Another task has been related to the importance of generating correctly spoken words when the Text to Speech part of the project is included in the dictionary.  This is where the diacritisation is so important for correct pronunciation of the Arabic words and much time has been spent on making sure over 1129 entries are correct.   Dr Sabia has also added all the missing SUKUUN and SHADDA to the definite articles to allow for correct reading of Moon / Sun letters.

Sun letters
t th d dh r z s sh l n
Moon letters ء ه
ʼ b j kh ʻ gh f q k m w y h

As communication boards using Tawasol symbols with Arabic entries have been developed Dr Sabia has been checking their accuracy as part of the ongoing evaluation process and these are being taken out into clinics for trials.  ARASAAC symbols are also being used where the image is acceptable and the English is translated.

to beWork is also being undertaken to decide which words need to become symbols but are represented as the actual word as well as abstract images.  Examples include linking words such as  “and”, “to”, “until” along with the need to make decisions around verbs such as “is”, “are”, “were” which have no equivalent in Arabic because the verb “to be” does not exist. Although, the symbol manager has to have this rather important verb in English!

Finally a monumental piece of work was completed by Dr Sabia – the manual inclusion of the Buckwalter five thousand Arabic words with their 5000 English equivalents as an addition to our collection of lists to give us an idea where the differences in parts of speech may be occurring. This list has become an invaluable aid to our work as it is the only list published as being the  “Frequency Dictionary of Arabic: Core Vocabulary for Learners (Routledge Frequency Dictionaries) by Tim Buckwalter, Dilworth Parkinson”

All this work lays the foundation for the Tawasol website that will be launched in the coming months and once again Dr Sabia has helped us by translating the content into Arabic.

Final voting on Batch One Symbols with AWSAJ Academy and two AAC users.

voting on symbol

Voting to decide on types of clothing and types of action symbols

In the past month there have been final voting sessions on the first batch of adapted symbols and the voting on whether symbols should portray individuals just in Qatari dress or a mix and if action words (verbs) where gender is an issue should be portrayed by stick figures or would the dictionary need to have both male and female representations.





More votes on this subject may yet come in from the AAC Forum,  but it is felt that the initial 50 votes, as a result of face to face meetings,  could be revealed at this stage.

clothing type

Voting shows 68% want a mix of clothing types

Drawing type

Voting shows 86% want gender specific verbs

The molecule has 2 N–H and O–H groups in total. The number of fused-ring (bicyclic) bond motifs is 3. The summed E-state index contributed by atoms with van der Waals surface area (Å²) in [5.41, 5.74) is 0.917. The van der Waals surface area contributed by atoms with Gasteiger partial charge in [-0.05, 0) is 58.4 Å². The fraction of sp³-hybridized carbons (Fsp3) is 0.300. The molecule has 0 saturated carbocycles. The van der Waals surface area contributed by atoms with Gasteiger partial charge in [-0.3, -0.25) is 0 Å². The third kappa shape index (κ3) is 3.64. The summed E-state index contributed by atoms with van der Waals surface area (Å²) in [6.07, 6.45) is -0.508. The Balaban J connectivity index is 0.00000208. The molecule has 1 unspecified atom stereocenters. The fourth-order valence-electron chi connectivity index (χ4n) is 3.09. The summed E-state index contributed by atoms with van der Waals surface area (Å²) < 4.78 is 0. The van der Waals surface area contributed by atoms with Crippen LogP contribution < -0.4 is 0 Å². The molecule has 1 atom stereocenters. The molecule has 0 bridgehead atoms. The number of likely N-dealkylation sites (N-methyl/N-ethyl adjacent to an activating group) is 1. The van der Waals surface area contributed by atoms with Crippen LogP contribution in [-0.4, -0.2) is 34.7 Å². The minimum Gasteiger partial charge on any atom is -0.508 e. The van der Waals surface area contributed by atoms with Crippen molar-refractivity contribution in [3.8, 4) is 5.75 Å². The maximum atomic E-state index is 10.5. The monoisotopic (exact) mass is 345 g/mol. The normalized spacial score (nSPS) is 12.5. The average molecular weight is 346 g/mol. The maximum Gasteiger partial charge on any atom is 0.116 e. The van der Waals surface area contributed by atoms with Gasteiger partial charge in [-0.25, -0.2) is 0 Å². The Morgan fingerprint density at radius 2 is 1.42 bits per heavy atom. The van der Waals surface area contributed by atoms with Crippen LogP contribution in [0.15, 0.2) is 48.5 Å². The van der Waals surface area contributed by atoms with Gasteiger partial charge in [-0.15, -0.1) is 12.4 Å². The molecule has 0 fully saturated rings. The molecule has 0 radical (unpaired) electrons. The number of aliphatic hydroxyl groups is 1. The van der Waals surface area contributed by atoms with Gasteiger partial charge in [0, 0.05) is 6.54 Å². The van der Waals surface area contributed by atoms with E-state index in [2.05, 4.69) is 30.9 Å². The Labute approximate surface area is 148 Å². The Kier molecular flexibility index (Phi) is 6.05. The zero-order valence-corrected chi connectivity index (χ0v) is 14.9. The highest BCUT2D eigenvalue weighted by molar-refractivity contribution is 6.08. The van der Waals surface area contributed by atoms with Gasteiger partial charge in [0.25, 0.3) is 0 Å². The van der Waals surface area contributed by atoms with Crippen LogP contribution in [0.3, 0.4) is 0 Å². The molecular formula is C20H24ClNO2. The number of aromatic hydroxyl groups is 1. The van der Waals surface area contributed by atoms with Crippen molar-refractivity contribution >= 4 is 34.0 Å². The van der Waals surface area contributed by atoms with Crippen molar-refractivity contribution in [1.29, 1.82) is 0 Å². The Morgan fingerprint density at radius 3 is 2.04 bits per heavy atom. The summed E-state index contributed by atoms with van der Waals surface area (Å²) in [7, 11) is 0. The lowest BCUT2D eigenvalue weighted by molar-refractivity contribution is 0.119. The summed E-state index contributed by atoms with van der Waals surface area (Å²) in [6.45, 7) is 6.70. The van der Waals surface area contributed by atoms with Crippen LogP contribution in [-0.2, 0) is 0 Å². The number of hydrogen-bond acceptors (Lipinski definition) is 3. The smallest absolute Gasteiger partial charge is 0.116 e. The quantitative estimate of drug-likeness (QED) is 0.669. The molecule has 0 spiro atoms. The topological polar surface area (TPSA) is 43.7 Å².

Comments for the type of dress needed on the symbols included the following:

“less distracting”, “I like both, but prefer option 1 for Qatar” (voted for just Qatari dress) “one uncovered”, “make one of them dressed in Abaya”, “Make one of the girls wear abaya and one of the males wear a thowb”, “one in abaya and one with no headcover and for male one in thobe”, “add one person from action one”, “I prefer one to wear the abaya, one to wear a normal hijab and one without a hijab”, “with one uncovered hair”, “one girl/boy can be in Arabic traditional dress, one girl can be not covered”, 

Comments for the type of drawing needed for verbs included the following:

“To make it more culturally representative and to bring out contrast of figure – around differentiation”,  “the colours are clear”, “don’t like stick figures” “colour the stick”.

The decision has been made that we need to have a mix of clothing and verbs will be represented in both male and female where required.  

Further voting sessions for adapted symbols took place with AWSAJ Academy teachers working with Arabic AAC users.  The online Quick Voting system was used. To date 62 participants’ votes  have been logged on the Symbol Manager resulting in 2341 votes for the  initial batch of 65 symbols!  These now need to be analysed for the comments received and the level of marks given out of 5 for each of the voting criteria – the voters feelings about the symbol generally,  whether it was found to be a suitable representation of the word or phrase presented, whether it had sufficient colour contrast levels and cultural sensitivity.    For all these criteria the average scores were above 3.9.  Where individual symbols have received lower scores in any of the criteria further adaptations will be made taking into account any comments received.  These redrawn symbols will be submitted for voting once again alongside new symbols developed for the next batch of voting that will take place in May.

Average scores for symbols in Batch 1

Average scores for symbols in Batch 1 all over 3.9 out of 5